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You’re ready to hand over the keys to your old company car and are putting together your new vehicle wish list. What do you really want in a new car? You probably want something that performs well, is comfortable during those long hauls, and has an appearance that will impress clients and colleagues. The last thing on your mind, most likely, is how well your new car will perform in a auto collision. But safety should be at the top of your list when making a vehicle selection.

Keep in mind that every car sold in the United States must meet the government’s minimum rating for crash-worthiness. Carmakers have recently raised the bar and are marketing cars that address the public’s growing concern for vehicle safety. These newer cars often exceed minimum safety standards.

How can you determine how safe your new vehicle is? Ask the following questions:

• How well will the vehicle protect me and my passengers in a crash?

• How will this vehicle mitigate damage to another vehicle in a collision?

• What safety features does this vehicle have to help prevent a crash?

Let’s take a look at vehicle weight and size, and active and passive safety features to see how they can help you survive or avoid an accident.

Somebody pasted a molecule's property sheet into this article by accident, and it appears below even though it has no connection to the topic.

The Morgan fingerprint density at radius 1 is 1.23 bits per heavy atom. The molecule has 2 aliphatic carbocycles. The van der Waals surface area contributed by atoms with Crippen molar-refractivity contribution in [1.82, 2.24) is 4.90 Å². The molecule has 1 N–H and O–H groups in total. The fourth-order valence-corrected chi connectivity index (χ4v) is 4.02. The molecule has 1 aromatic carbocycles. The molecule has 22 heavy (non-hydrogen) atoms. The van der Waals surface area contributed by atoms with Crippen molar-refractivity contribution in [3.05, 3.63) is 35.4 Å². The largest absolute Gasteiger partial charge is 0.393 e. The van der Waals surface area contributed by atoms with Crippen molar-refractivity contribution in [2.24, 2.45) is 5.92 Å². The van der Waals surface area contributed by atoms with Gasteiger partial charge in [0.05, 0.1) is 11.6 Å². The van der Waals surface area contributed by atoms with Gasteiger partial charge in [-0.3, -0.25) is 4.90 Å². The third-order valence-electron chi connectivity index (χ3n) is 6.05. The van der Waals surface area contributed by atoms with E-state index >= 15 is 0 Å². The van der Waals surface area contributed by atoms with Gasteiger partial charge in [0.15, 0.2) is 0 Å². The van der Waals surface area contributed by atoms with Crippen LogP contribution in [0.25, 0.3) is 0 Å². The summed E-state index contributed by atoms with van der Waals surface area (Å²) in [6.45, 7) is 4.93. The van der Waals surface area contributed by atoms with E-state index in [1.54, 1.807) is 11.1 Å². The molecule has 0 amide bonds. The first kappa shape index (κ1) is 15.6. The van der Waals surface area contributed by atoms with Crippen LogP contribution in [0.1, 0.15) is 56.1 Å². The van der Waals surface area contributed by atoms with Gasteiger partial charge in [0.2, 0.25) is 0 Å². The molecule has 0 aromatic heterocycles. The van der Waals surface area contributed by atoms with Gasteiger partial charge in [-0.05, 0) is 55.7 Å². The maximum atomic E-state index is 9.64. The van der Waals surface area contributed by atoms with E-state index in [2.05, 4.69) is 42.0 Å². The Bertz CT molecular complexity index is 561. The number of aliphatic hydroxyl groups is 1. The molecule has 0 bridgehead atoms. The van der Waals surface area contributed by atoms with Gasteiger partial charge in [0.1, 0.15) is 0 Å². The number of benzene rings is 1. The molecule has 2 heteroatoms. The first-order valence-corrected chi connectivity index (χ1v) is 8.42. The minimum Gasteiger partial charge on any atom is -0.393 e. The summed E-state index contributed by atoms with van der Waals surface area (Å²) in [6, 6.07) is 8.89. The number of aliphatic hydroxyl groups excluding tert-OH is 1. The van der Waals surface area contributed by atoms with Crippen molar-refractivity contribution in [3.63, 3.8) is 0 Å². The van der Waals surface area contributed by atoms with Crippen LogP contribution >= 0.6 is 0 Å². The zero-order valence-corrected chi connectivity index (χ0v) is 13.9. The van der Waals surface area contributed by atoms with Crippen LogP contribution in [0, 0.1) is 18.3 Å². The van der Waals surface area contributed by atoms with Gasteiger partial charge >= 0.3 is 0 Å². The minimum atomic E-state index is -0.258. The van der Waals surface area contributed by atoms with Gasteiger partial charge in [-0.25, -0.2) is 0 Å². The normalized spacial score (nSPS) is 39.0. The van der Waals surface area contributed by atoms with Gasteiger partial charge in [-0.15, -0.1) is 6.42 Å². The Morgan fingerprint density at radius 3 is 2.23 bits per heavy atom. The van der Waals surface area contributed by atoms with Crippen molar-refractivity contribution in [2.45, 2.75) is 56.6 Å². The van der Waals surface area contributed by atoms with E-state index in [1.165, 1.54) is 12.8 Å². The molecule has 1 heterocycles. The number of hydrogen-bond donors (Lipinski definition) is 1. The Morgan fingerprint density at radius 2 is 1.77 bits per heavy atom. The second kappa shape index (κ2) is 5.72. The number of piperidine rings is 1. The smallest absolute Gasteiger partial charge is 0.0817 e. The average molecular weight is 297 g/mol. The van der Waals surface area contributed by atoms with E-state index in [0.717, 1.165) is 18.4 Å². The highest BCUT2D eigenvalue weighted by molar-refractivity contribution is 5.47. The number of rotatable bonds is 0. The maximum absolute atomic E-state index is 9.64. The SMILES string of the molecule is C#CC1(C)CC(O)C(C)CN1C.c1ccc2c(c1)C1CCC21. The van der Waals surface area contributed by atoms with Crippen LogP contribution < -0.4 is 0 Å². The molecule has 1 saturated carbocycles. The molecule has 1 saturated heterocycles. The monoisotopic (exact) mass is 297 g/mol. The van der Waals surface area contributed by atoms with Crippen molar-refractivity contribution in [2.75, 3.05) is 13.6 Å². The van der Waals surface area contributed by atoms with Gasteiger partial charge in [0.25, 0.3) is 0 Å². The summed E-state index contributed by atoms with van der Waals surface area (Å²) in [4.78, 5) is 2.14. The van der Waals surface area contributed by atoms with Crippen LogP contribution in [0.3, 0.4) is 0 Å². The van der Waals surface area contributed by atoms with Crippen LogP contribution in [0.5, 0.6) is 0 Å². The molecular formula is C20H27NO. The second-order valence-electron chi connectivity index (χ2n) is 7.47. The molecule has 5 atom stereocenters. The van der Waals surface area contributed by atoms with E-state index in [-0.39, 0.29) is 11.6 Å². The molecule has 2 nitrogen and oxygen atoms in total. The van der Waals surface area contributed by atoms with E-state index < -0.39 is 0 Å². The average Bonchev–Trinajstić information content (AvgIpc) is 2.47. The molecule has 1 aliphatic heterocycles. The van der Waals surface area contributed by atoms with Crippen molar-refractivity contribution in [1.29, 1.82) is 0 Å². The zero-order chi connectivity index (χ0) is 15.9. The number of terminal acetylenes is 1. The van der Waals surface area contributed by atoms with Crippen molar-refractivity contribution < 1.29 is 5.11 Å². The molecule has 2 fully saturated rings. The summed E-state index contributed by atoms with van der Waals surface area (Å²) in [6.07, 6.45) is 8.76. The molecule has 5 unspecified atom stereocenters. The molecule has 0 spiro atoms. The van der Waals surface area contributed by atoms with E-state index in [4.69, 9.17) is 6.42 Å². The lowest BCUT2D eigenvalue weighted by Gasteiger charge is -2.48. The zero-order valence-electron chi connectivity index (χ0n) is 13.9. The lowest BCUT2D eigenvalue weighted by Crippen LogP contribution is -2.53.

Is Bigger Really Better?

When it comes to vehicle safety, weight and size matter. When there’s a crash, fatalities in a small car are twice as likely as in an SUV or large car, so bigger is better. The caveat with large vehicles is that if they collide with a smaller car, the smaller car will incur significantly more auto body damage. While big cars and SUVs provide added driver and passenger safety, they could put you at greater risk of killing others in an accident.

Avoiding an Accident

Devices that help drivers prevent an accident are known as active safety features. Your car’s tires, brakes, handling, acceleration, and visibility all contribute to accident avoidance. Anti-lock brakes and traction control are formidable features that help you maintain control in emergency maneuvers and slippery road conditions. Proper use of these features could save your life.

Surviving an Accident

Devices that keep drivers safe and uninjured in a crash are known as passive safety features. Seat belt restraints are a critical passive safety feature, which protect occupants from severe injuries in an automobile collision by holding them in place. Seat belt restraints in newer vehicles feature automatic pre-tensioners that pick up the belt stretch and slack that occur in an accident, and reduce the likelihood of back and neck injury. They also create the proper room for air bag deployment. Airbags have gotten some bad press over the past few years, but the fact is they do save lives. Airbags are a crucial passive safety feature, and cars with both front and side airbags perform better in a collision. Keep in mind that airbags offer good protection in a crash, but seat belts must also be worn for complete protection. To get the latest safety rating for the car you are considering, visit: http://www.safercar.gov/